[Test Drive Video Polestar 2 with English Subtitles]
“Driving, performance and handling are absolutely convincing,” says nextmove managing director Stefan Moeller enthusiastically. The EV expert was in Sweden at the beginning of November to take part in a first driving event of Volvo’s sub-brand Polestar. The company belongs to the Chinese Geely Group, which is the largest shareholder in Daimler and has taken over Volvo, specialises in electrically powered vehicles. Two models have already been presented: the Polestar 1 plug-in hybrid and the Polestar 2 all-electric car. Stefan Moeller: “I can only say to all those who have reserved the Polestar 2: There is no reason not to buy the car”.
Stefan Moeller’s test car included the first and so far only performance model of the Polestar 2. Polestar has built a total of a few dozen prototypes of the vehicle to date – next year 20,000 to 25,000 cars of both models will roll off the assembly line at the Chinese plant. According to the website, Polestar plans to start deliveries in Europe next May. “I think it will take a little longer, but no one at Polestar would like to comment on this in concrete terms – I expect July,” says Moeller, as he enters the next bend with the vehicle sticking to the road.
In addition to steering intensity and recuperation, the Polestar 2 Performance’s suspension can also be adjusted in just a few simple steps – via buttons and not on the display, as with the Tesla Model 3. “But that works great, so you can decide whether you want to have comfortable family driving or whether you want to be a bit more sporty on the road,” says Moeller. Polestar is currently working intensively on the car’s infotainment system, which in future will also have voice control for windows or temperature. “What I’ve seen has worked very well – the voice control works precise and is pretty fast,” says Moeller.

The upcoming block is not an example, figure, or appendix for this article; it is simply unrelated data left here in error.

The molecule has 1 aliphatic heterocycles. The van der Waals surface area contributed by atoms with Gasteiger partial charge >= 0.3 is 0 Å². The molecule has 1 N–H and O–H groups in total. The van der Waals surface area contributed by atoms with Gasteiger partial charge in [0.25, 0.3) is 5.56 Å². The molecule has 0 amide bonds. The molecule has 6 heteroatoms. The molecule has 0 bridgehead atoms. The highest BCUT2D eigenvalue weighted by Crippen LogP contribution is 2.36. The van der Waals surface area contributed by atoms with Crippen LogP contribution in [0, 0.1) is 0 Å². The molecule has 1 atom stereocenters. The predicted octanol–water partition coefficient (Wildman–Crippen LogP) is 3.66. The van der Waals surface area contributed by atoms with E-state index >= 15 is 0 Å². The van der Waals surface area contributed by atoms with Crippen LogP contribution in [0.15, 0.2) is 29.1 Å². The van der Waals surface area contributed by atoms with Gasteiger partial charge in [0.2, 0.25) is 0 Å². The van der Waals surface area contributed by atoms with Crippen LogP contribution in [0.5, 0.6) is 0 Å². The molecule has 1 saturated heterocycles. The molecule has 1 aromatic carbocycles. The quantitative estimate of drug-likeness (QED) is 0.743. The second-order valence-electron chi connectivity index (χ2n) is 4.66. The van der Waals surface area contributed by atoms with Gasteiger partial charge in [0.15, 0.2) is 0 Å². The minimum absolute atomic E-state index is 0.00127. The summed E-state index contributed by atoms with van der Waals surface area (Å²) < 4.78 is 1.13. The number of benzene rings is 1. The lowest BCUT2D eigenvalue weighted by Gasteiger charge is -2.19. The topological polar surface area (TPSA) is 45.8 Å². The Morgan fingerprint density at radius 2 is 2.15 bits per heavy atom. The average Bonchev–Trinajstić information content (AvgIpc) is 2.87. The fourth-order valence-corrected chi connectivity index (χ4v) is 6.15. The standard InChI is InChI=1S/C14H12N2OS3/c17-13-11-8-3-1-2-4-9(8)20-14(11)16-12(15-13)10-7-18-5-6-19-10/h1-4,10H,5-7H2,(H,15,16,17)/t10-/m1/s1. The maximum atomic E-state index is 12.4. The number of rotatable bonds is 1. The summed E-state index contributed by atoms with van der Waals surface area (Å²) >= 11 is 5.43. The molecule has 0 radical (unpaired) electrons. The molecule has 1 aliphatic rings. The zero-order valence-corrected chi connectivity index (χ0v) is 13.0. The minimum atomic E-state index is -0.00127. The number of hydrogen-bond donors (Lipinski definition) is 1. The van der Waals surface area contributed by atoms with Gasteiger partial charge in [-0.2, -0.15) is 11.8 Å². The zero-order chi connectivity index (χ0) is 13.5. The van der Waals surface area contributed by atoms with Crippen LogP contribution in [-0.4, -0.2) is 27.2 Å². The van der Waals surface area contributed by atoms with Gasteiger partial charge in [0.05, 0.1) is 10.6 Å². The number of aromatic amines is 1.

Polestar 2 vs. Tesla Model 3 Long Range All-Wheel Drive
“Both cars have a lot in common,” says Stefan Moeller. Both vehicles have two engines, are only one tenth apart (4.6 s Tesla vs. 4.7s Polestar 2) when accelerating from 0 to 100 kph and are almost identical in battery size. The Model 3 is nine centimetres longer and therefore has advantages in terms of boot capacity (542 vs. 438 litres). “The Tesla still has a head start when it comes to fast charging,” says Moeller. The Model 3 achieves a charging power of up to 190 kW, while the Polestar 2 achieves 150 kW.
“The Polestar and the Model 3 are also close together in price,” explains Moeller. Although the Model 3 with the standard autopilot costs a little less at 52,390 Euros, the Polestar 2 Performance, which costs 58,900 Euros, offers better standard equipment such as steering wheel heating or seat heating for the rear bench. A trailer hitch is available as an option for both vehicles.
Conclusion: First test of the Polestar 2
“All those who have reserved Polestar 2 can buy the car without hesitation. I see no reason not to recommend the electric car in terms of driving, performance and handling. It’s all absolutely convincing,” says Moeller. “Compared to the Tesla, the Model 3 still has a small edge in terms of performance and charging, and probably also in terms of efficiency. But those who want more of a classic car will be very satisfied with the Polestar 2. From my side a clear buy”.